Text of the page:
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Home Office plans for accommodation for about 8,000 asylum seekers


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Contractors are being sought to build and run accommodation centres for about 8,000 asylum seekers.

They would be housed there for up to six months while their applications are dealt with.

Asylum seekers are regularly taken from their dinghies to Dover by the Border Force Library picture Sam Lennon KMGroup
Asylum seekers are regularly taken from their dinghies to Dover by the Border Force Library picture Sam Lennon KMGroup

The notice, published online by the Home Office on Wednesday, is part of the Government's New Plan for Immigration.

It says: "The Home Office plans to contract for the provision of design, build or renovation and operation of National Accommodation Centres.

"The New Plan for Immigration includes proposals to introduce new asylum accommodation centres to provide accommodation and support while processing the claims of asylum seekers."

"The Home Office seeks a commercial partner(s) that can support it to deliver the following service outcomes (for example): support service users to effectively process their asylum claim: deliver accommodation for up to (circa) 8,000 service users, ensure service users are able to be accommodated for periods up to six months."

It says the project could be done by both creating new buildings and renovating existing ones.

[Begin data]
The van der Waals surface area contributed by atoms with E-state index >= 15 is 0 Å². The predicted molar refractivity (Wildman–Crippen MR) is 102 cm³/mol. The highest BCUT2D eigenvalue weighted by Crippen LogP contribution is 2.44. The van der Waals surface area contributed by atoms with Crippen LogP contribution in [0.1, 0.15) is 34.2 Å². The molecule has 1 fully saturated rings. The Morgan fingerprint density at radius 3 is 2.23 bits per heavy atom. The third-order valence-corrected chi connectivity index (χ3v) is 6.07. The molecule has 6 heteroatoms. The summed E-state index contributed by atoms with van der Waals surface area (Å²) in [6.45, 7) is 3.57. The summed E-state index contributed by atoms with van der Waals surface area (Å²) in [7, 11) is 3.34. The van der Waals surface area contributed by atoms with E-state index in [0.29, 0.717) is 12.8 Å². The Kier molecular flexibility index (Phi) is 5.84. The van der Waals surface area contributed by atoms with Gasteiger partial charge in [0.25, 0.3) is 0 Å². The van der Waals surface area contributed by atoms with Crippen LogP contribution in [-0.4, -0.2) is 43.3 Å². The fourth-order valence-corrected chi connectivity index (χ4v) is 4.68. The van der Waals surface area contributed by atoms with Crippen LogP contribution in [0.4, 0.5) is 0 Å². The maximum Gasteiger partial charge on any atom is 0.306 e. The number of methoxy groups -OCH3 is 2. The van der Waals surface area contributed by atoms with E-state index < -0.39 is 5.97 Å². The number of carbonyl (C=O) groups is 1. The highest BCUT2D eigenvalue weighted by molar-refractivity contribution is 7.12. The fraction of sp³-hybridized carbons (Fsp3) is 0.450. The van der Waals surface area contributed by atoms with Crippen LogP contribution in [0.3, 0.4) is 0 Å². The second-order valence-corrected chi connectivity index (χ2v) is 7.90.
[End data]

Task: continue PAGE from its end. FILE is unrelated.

The Stade Court Hotel, Hythe, has been used for asylum seekers. Photo from KM reporter
The Stade Court Hotel, Hythe, has been used for asylum seekers. Photo from KM reporter

The running of these centres may require services for catering, security and guarding. education and training, health, religion, recreation, culture and sport.

The notice does not specify how many centres there would be or where exactly they would be in the UK.

A Home Office spokesman explained further: " To help speed up processing of claims and the removal of people who do not have a legitimate need to claim asylum in the UK, we plan to introduce new asylum reception centres to provide basic accommodation and process claims.

"We will also maintain the facility to detain people where removal is possible within a reasonable timescale. The use of hotels to accommodate new arrivals who have entered the UK illegally will end."

Last month it was revealed that a number of asylum seekers were being moved out of the controversial Napier Barracks in Folkestone to hotels to allow more social distancing during the pandemic.

Use of the former army barracks has aroused criticism because of the living conditions there.

One Kent hotel known to be used for asylum seekers is the Stade Court in Hythe.

The Home Office says this new type of accommodation planned for for this purpose is already used in places such as Denmark and Switzerland.

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